When was the last time the people in your contact manager heard from you? Nurturing the relationships you already have is crucial to growing a successful business. Here’s how you can put the ” of keep-in-touch marketing to work for you.
Yesterday I received a phone call from an acquaintance that I’ve met once or twice but haven’t seen in over a year. She wanted to let me know that she was referring me to a client of hers who needed help with his Web site copy. Although I hadn’t thought about her in months, she mentioned that she’d received a postcard from me for the past two quarters — and that’s why she instantly thought of my services when her client voiced his need. Although it wasn’t really magic, it sure felt like it. That’s the magic of keep-in-touch marketing — people remember you and feel like they know you, and eventually, they often give you business or refer others to you.
Want to develop some “keep-in-touch magic” of your own? It’s easy. You’ve probably got a number of names in your contact database, but when was the last time they heard from you? If you’re like many business owners or marketers, you spend more time looking for new business than keeping in touch with your current and former clients. But nurturing the relationships you already have is crucial to growing a successful business. And finding a way to keep in touch with those contacts on a regular basis is integral for keeping yourself and your business on their minds.
Many of the best methods of “keep-in-touch marketing” involve writing — and that may be why lots of businesspeople don’t do it! But writing doesn’t have to be a chore; just keep in mind that the point is simply to keep in touch, not necessarily to make an immediate sale. If you approach keep-in-touch marketing as just that, a method of staying in contact with friends and associates, you’ll take the pressure off yourself to craft the perfect sales pitch. And there are a number of methods for keeping in touch, so you can choose the ones that work best for you and your business. Here are a few to think about:
As in the example mentioned above, simple postcards can do the trick without investing much time or money. Use them to communicate upcoming sales, new products, or simply to remind people of your services and the value you can offer. Thank-you notes. More personal and less regular than other forms of keep-in-touch marketing, the old-fashioned thank-you note can work wonders for your business. I once heard the owner of a successful travel agency say she writes at least one thank-you note every day, and people always remember, often saving her notes for years. Send personal thank-you notes when someone takes you to lunch, gives you a referral, or provides a service that helps you do your job better. Be creative — there are numerous reasons to thank people. You can do the same with congratulations notes.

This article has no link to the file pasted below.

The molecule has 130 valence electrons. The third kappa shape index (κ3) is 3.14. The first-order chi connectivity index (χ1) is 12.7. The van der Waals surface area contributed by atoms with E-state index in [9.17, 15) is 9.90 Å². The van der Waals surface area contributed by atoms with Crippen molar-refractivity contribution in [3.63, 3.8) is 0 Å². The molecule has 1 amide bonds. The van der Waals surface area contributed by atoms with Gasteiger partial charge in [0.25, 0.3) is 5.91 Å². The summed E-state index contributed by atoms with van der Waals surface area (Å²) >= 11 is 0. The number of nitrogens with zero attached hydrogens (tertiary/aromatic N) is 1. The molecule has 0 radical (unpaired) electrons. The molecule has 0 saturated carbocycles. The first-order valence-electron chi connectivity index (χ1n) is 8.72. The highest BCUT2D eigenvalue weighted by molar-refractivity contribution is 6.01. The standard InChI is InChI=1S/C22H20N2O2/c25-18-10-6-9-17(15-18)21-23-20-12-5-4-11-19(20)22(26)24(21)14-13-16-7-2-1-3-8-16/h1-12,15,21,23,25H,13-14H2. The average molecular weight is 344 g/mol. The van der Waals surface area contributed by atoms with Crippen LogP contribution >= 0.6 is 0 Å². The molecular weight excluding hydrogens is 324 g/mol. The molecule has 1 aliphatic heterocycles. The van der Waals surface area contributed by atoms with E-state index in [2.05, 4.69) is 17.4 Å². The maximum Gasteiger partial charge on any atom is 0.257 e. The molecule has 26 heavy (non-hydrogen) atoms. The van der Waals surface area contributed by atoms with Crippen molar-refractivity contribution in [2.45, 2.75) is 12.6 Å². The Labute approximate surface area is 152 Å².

Electronic newsletters or print newsletters are perfect vehicles for keeping in touch with your clients and prospects. You can use them to provide useful information, industry news and tips, and build an ongoing rapport with your readers at the same time. Miscellaneous Mailers. Mailers can include anything from an announcement of an upcoming sale to a holiday greeting. A local company that designs diamond link bracelets sends reminders just before Valentine’s Day, Mother ’s Day and other special occasions to those who have bought starter bracelets from them. The clients are reminded of a great gift for the upcoming occasion, and the jewelry company usually gets a lot of business.
Whatever method you use for keeping in touch, keep in mind that your main idea is just to remind people that you’re still around and that you have value to offer. Of course, it’s always important to write correctly and creatively, and to provide your contacts with useful information, but for these projects your main purpose is simply to keep in touch.
Get started, and experience some “magic” of your own!
Copyright 2004 Nancy Jackson
Nancy Jackson creates powerful marketing communications for companies of all sizes. For tips on better writing and communications, subscribe to her newsletter, “Marketing Tips from The WriteShop,” at:.